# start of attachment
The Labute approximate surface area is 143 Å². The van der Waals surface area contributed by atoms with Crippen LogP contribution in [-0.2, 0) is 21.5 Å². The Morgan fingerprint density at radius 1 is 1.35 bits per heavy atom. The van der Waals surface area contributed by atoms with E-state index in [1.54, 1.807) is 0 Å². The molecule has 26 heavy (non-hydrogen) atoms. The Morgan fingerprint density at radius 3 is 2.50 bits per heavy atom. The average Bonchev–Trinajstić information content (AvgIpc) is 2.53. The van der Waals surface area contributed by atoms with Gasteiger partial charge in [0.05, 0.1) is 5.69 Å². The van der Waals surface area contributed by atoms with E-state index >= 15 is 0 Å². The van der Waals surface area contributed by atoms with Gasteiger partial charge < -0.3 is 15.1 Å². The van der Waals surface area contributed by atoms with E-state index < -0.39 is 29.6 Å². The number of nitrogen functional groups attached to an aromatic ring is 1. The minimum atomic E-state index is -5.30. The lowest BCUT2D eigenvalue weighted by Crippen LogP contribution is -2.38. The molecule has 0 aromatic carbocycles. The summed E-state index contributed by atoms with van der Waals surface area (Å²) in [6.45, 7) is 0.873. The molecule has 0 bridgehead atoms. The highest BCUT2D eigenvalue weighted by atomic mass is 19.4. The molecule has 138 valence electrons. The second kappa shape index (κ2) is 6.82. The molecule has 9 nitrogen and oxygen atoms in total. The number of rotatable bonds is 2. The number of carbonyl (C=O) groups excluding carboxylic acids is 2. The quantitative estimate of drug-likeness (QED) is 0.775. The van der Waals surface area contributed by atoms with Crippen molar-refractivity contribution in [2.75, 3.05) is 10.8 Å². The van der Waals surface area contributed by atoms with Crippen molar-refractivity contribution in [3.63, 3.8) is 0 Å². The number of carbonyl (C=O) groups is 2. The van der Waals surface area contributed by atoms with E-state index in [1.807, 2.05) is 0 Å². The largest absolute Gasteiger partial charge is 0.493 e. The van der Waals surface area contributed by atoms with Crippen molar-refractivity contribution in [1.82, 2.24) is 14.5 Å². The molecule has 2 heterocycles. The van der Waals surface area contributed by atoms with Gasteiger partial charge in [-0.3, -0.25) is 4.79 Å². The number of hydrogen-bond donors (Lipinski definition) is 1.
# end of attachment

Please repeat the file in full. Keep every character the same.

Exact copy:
The Labute approximate surface area is 143 Å². The van der Waals surface area contributed by atoms with Crippen LogP contribution in [-0.2, 0) is 21.5 Å². The Morgan fingerprint density at radius 1 is 1.35 bits per heavy atom. The van der Waals surface area contributed by atoms with E-state index in [1.54, 1.807) is 0 Å². The molecule has 26 heavy (non-hydrogen) atoms. The Morgan fingerprint density at radius 3 is 2.50 bits per heavy atom. The average Bonchev–Trinajstić information content (AvgIpc) is 2.53. The van der Waals surface area contributed by atoms with Gasteiger partial charge in [0.05, 0.1) is 5.69 Å². The van der Waals surface area contributed by atoms with E-state index >= 15 is 0 Å². The van der Waals surface area contributed by atoms with Gasteiger partial charge < -0.3 is 15.1 Å². The van der Waals surface area contributed by atoms with E-state index < -0.39 is 29.6 Å². The number of nitrogen functional groups attached to an aromatic ring is 1. The minimum atomic E-state index is -5.30. The lowest BCUT2D eigenvalue weighted by Crippen LogP contribution is -2.38. The molecule has 0 aromatic carbocycles. The summed E-state index contributed by atoms with van der Waals surface area (Å²) in [6.45, 7) is 0.873. The molecule has 0 bridgehead atoms. The highest BCUT2D eigenvalue weighted by atomic mass is 19.4. The molecule has 138 valence electrons. The second kappa shape index (κ2) is 6.82. The molecule has 9 nitrogen and oxygen atoms in total. The number of rotatable bonds is 2. The number of carbonyl (C=O) groups excluding carboxylic acids is 2. The quantitative estimate of drug-likeness (QED) is 0.775. The van der Waals surface area contributed by atoms with Crippen molar-refractivity contribution in [2.75, 3.05) is 10.8 Å². The van der Waals surface area contributed by atoms with Crippen molar-refractivity contribution in [3.63, 3.8) is 0 Å². The number of carbonyl (C=O) groups is 2. The van der Waals surface area contributed by atoms with E-state index in [1.807, 2.05) is 0 Å². The largest absolute Gasteiger partial charge is 0.493 e. The van der Waals surface area contributed by atoms with Crippen molar-refractivity contribution in [1.82, 2.24) is 14.5 Å². The molecule has 2 heterocycles. The van der Waals surface area contributed by atoms with Gasteiger partial charge in [-0.3, -0.25) is 4.79 Å². The number of hydrogen-bond donors (Lipinski definition) is 1.